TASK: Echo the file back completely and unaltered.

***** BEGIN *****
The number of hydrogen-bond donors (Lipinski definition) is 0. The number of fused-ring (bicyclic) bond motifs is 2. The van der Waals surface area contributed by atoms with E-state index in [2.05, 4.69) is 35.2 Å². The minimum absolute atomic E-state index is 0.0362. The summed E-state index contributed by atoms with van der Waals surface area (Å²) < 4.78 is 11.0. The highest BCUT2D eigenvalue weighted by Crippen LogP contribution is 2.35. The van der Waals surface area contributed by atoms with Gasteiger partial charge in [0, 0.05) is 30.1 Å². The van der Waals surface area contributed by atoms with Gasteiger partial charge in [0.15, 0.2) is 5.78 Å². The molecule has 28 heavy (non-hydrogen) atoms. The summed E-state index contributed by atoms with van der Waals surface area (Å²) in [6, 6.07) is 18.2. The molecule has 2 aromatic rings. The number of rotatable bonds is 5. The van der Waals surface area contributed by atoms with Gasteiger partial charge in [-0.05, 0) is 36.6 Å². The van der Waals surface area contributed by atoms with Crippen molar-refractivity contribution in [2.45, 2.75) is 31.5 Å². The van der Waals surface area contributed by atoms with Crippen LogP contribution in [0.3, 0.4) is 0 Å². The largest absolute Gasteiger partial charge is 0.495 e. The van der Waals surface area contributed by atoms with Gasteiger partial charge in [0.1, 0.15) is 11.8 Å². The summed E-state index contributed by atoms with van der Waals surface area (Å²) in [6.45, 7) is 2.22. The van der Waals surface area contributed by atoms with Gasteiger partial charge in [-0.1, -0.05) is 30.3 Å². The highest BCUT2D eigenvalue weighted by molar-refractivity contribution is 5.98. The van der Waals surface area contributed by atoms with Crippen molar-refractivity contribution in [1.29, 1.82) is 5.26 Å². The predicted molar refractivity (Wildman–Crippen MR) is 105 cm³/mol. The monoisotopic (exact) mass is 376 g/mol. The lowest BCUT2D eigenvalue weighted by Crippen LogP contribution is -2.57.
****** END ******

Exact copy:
The number of hydrogen-bond donors (Lipinski definition) is 0. The number of fused-ring (bicyclic) bond motifs is 2. The van der Waals surface area contributed by atoms with E-state index in [2.05, 4.69) is 35.2 Å². The minimum absolute atomic E-state index is 0.0362. The summed E-state index contributed by atoms with van der Waals surface area (Å²) < 4.78 is 11.0. The highest BCUT2D eigenvalue weighted by Crippen LogP contribution is 2.35. The van der Waals surface area contributed by atoms with Gasteiger partial charge in [0, 0.05) is 30.1 Å². The van der Waals surface area contributed by atoms with Gasteiger partial charge in [0.15, 0.2) is 5.78 Å². The molecule has 28 heavy (non-hydrogen) atoms. The summed E-state index contributed by atoms with van der Waals surface area (Å²) in [6, 6.07) is 18.2. The molecule has 2 aromatic rings. The number of rotatable bonds is 5. The van der Waals surface area contributed by atoms with Gasteiger partial charge in [-0.05, 0) is 36.6 Å². The van der Waals surface area contributed by atoms with Crippen molar-refractivity contribution in [2.45, 2.75) is 31.5 Å². The van der Waals surface area contributed by atoms with Crippen LogP contribution in [0.3, 0.4) is 0 Å². The largest absolute Gasteiger partial charge is 0.495 e. The van der Waals surface area contributed by atoms with Gasteiger partial charge in [0.1, 0.15) is 11.8 Å². The summed E-state index contributed by atoms with van der Waals surface area (Å²) in [6.45, 7) is 2.22. The van der Waals surface area contributed by atoms with Gasteiger partial charge in [-0.1, -0.05) is 30.3 Å². The highest BCUT2D eigenvalue weighted by molar-refractivity contribution is 5.98. The van der Waals surface area contributed by atoms with Crippen molar-refractivity contribution in [1.29, 1.82) is 5.26 Å². The predicted molar refractivity (Wildman–Crippen MR) is 105 cm³/mol. The monoisotopic (exact) mass is 376 g/mol. The lowest BCUT2D eigenvalue weighted by Crippen LogP contribution is -2.57.